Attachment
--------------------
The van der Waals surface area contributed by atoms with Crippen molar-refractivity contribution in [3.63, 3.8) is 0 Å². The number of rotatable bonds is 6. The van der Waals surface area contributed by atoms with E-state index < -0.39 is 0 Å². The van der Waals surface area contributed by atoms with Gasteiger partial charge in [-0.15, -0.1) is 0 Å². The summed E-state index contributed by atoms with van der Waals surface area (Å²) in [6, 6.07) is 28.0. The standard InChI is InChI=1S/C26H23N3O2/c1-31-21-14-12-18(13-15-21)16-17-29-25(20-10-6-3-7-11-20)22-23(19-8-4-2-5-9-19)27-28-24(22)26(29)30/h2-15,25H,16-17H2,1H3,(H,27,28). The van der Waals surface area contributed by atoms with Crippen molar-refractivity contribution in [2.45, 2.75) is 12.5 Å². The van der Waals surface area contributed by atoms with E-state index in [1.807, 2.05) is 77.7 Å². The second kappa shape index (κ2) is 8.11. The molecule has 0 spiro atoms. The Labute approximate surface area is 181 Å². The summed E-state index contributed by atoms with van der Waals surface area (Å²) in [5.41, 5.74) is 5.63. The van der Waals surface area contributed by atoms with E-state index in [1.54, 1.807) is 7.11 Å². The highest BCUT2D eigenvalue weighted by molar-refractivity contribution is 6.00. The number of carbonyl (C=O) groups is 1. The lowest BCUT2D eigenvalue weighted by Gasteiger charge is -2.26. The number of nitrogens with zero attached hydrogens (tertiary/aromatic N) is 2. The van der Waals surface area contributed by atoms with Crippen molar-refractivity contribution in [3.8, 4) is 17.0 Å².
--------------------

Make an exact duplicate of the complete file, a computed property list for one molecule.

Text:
The van der Waals surface area contributed by atoms with Crippen molar-refractivity contribution in [3.63, 3.8) is 0 Å². The number of rotatable bonds is 6. The van der Waals surface area contributed by atoms with E-state index < -0.39 is 0 Å². The van der Waals surface area contributed by atoms with Gasteiger partial charge in [-0.15, -0.1) is 0 Å². The summed E-state index contributed by atoms with van der Waals surface area (Å²) in [6, 6.07) is 28.0. The standard InChI is InChI=1S/C26H23N3O2/c1-31-21-14-12-18(13-15-21)16-17-29-25(20-10-6-3-7-11-20)22-23(19-8-4-2-5-9-19)27-28-24(22)26(29)30/h2-15,25H,16-17H2,1H3,(H,27,28). The van der Waals surface area contributed by atoms with Crippen molar-refractivity contribution in [2.45, 2.75) is 12.5 Å². The van der Waals surface area contributed by atoms with E-state index in [1.807, 2.05) is 77.7 Å². The second kappa shape index (κ2) is 8.11. The molecule has 0 spiro atoms. The Labute approximate surface area is 181 Å². The summed E-state index contributed by atoms with van der Waals surface area (Å²) in [5.41, 5.74) is 5.63. The van der Waals surface area contributed by atoms with E-state index in [1.54, 1.807) is 7.11 Å². The highest BCUT2D eigenvalue weighted by molar-refractivity contribution is 6.00. The number of carbonyl (C=O) groups is 1. The lowest BCUT2D eigenvalue weighted by Gasteiger charge is -2.26. The number of nitrogens with zero attached hydrogens (tertiary/aromatic N) is 2. The van der Waals surface area contributed by atoms with Crippen molar-refractivity contribution in [3.8, 4) is 17.0 Å².